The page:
Finally the survey lifted the lid on the UK’s widespread issue of potholes. A staggering 90% of those surveyed had had a pothole issue of some description. Some 65% of respondents said they had to steer away or brake hard to avoid potential pothole damage, while more than a quarter (29%) said they changed their route to avoid a heavily potholed route.
Mike Quinton, IAM RoadSmart Chief Executive Officer, said: “UK drivers still have many worries when it comes to daily life on the road and there is ample time to think about them, considering the time they are spending in traffic jams.
“They still find the smartphone culture dangerous when mixed with the job of driving a car. Our ever busier roads need every drivers’ full attention if we are to make them safer for everyone and it’s clear those who responded to this survey recognise the extent to which mobile phones can distract a driver.
“However, despite recognising the risks, we have tracked drivers’ attitudes for four years now and it is clear that they are not shifting. Simply informing drivers about risks and trusting drivers to ‘do the right thing’ would not appear to be effective. There is a high level of support for stronger sanctions and more high profile policing, to ensure that the fear of being caught is a reality.”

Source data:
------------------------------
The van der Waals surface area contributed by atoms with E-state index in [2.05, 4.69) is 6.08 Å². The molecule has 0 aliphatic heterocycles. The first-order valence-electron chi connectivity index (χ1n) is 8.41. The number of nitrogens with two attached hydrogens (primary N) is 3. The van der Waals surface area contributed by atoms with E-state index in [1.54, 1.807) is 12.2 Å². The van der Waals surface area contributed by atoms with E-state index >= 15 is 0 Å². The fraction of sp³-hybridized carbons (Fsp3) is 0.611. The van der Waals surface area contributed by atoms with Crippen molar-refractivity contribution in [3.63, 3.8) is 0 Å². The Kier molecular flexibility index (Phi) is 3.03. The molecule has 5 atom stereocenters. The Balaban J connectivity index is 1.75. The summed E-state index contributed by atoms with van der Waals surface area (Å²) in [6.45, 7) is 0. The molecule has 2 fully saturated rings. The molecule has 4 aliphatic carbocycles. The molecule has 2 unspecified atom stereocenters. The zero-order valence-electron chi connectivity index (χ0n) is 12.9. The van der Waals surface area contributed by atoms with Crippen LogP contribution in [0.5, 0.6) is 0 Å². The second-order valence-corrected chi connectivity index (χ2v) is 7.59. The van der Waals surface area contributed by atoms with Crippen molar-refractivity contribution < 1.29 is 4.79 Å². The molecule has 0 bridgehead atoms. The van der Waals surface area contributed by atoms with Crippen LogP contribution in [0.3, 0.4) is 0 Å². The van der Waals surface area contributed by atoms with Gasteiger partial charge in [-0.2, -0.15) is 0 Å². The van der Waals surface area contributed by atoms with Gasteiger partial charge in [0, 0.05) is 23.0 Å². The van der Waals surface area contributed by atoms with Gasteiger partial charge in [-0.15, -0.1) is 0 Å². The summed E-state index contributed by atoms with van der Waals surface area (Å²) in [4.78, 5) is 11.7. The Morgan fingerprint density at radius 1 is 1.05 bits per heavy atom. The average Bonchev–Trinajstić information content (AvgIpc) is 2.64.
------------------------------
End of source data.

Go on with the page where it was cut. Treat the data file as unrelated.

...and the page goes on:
Notes to editors:
The top rated problems for drivers compared to three years ago are:
Traffic congestion: 76%
Driver distraction (e.g. talking. texting on the phone): 73%
Aggressive drivers: 68%
Driving under the influence of drugs: 62%
Aggressive cyclists: 57%
Drink driving: 31%
For the full survey click here: https://bit.ly/2QMpEYt
Further information from:
IAM RoadSmart press office – 020 8996 9777 – firstname.lastname@example.org
ISDN broadcast lines available
On Facebook: www.facebook.com/IAMRoadSmart
On Twitter: @IAMRoadSmart
IAM RoadSmart has a mission to make better drivers and riders in order to improve road safety, inspire confidence and make driving and riding enjoyable. It does this through a range of courses for all road users, from online assessments through to the advanced driving and riding tests. IAM RoadSmart is the trading name of all businesses operated by the UK’s largest road safety charity, the Institute of Advanced Motorists (IAM) and was formed in April 2016 combining the IAM, IAM Drive & Survive, PDS and IAM Driver Retraining Academy. The organisation has 92,000 members and campaigns on road safety on their behalf. At any one time there are over 7,000 drivers and riders actively engaged with IAM RoadSmart’s courses, from members of the public to company drivers, while our Driver Retraining Academy has helped 2,500 drivers to shorten their bans through education and support programmes.
To find out more about IAM RoadSmart commercial products and services visit the new website www.iamroadsmart.com/business
To find out more about IAM RoadSmart’s Driver Retraining Academy visit www.iamdra.org.uk
To find out the name of your own local IAM RoadSmart group please visit: https://wwwiamroadsmart.com/local-groups